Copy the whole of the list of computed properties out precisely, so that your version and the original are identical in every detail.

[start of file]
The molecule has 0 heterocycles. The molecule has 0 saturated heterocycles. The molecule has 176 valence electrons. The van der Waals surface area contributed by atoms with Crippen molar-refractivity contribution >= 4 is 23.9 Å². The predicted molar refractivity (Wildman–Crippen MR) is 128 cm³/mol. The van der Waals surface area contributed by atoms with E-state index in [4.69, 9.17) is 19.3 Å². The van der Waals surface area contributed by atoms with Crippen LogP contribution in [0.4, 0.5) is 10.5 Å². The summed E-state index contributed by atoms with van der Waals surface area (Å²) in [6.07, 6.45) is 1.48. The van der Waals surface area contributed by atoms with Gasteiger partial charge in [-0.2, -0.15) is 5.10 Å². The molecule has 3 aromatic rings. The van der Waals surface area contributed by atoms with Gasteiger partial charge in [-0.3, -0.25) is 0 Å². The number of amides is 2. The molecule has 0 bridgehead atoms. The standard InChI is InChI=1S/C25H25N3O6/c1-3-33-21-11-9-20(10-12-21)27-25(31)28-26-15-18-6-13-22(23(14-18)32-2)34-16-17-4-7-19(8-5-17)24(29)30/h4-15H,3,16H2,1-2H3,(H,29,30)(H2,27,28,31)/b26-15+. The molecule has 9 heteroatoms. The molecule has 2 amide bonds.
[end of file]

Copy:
The molecule has 0 heterocycles. The molecule has 0 saturated heterocycles. The molecule has 176 valence electrons. The van der Waals surface area contributed by atoms with Crippen molar-refractivity contribution >= 4 is 23.9 Å². The predicted molar refractivity (Wildman–Crippen MR) is 128 cm³/mol. The van der Waals surface area contributed by atoms with E-state index in [4.69, 9.17) is 19.3 Å². The van der Waals surface area contributed by atoms with Crippen LogP contribution in [0.4, 0.5) is 10.5 Å². The summed E-state index contributed by atoms with van der Waals surface area (Å²) in [6.07, 6.45) is 1.48. The van der Waals surface area contributed by atoms with Gasteiger partial charge in [-0.2, -0.15) is 5.10 Å². The molecule has 3 aromatic rings. The van der Waals surface area contributed by atoms with Gasteiger partial charge in [-0.3, -0.25) is 0 Å². The number of amides is 2. The molecule has 0 bridgehead atoms. The standard InChI is InChI=1S/C25H25N3O6/c1-3-33-21-11-9-20(10-12-21)27-25(31)28-26-15-18-6-13-22(23(14-18)32-2)34-16-17-4-7-19(8-5-17)24(29)30/h4-15H,3,16H2,1-2H3,(H,29,30)(H2,27,28,31)/b26-15+. The molecule has 9 heteroatoms. The molecule has 2 amide bonds.